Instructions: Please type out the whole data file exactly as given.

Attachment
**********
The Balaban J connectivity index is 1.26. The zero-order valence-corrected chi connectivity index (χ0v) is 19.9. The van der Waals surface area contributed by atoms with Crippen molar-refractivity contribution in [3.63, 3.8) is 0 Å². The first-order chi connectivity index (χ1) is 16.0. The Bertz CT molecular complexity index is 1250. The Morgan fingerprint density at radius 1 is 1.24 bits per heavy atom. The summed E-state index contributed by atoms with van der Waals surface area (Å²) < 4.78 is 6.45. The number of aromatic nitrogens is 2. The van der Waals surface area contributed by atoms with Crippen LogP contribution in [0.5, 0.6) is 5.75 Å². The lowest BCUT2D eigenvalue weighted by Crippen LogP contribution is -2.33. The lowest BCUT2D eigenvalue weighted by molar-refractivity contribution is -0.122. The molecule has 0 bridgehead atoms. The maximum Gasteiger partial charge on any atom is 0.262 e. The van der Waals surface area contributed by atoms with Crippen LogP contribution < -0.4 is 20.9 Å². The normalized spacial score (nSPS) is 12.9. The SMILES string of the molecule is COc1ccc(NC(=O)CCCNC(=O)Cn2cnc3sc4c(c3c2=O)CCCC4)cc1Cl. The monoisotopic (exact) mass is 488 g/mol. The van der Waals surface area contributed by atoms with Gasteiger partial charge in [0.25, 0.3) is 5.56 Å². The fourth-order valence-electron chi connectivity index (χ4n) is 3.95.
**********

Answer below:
The Balaban J connectivity index is 1.26. The zero-order valence-corrected chi connectivity index (χ0v) is 19.9. The van der Waals surface area contributed by atoms with Crippen molar-refractivity contribution in [3.63, 3.8) is 0 Å². The first-order chi connectivity index (χ1) is 16.0. The Bertz CT molecular complexity index is 1250. The Morgan fingerprint density at radius 1 is 1.24 bits per heavy atom. The summed E-state index contributed by atoms with van der Waals surface area (Å²) < 4.78 is 6.45. The number of aromatic nitrogens is 2. The van der Waals surface area contributed by atoms with Crippen LogP contribution in [0.5, 0.6) is 5.75 Å². The lowest BCUT2D eigenvalue weighted by Crippen LogP contribution is -2.33. The lowest BCUT2D eigenvalue weighted by molar-refractivity contribution is -0.122. The molecule has 0 bridgehead atoms. The maximum Gasteiger partial charge on any atom is 0.262 e. The van der Waals surface area contributed by atoms with Crippen LogP contribution < -0.4 is 20.9 Å². The normalized spacial score (nSPS) is 12.9. The SMILES string of the molecule is COc1ccc(NC(=O)CCCNC(=O)Cn2cnc3sc4c(c3c2=O)CCCC4)cc1Cl. The monoisotopic (exact) mass is 488 g/mol. The van der Waals surface area contributed by atoms with Gasteiger partial charge in [0.25, 0.3) is 5.56 Å². The fourth-order valence-electron chi connectivity index (χ4n) is 3.95.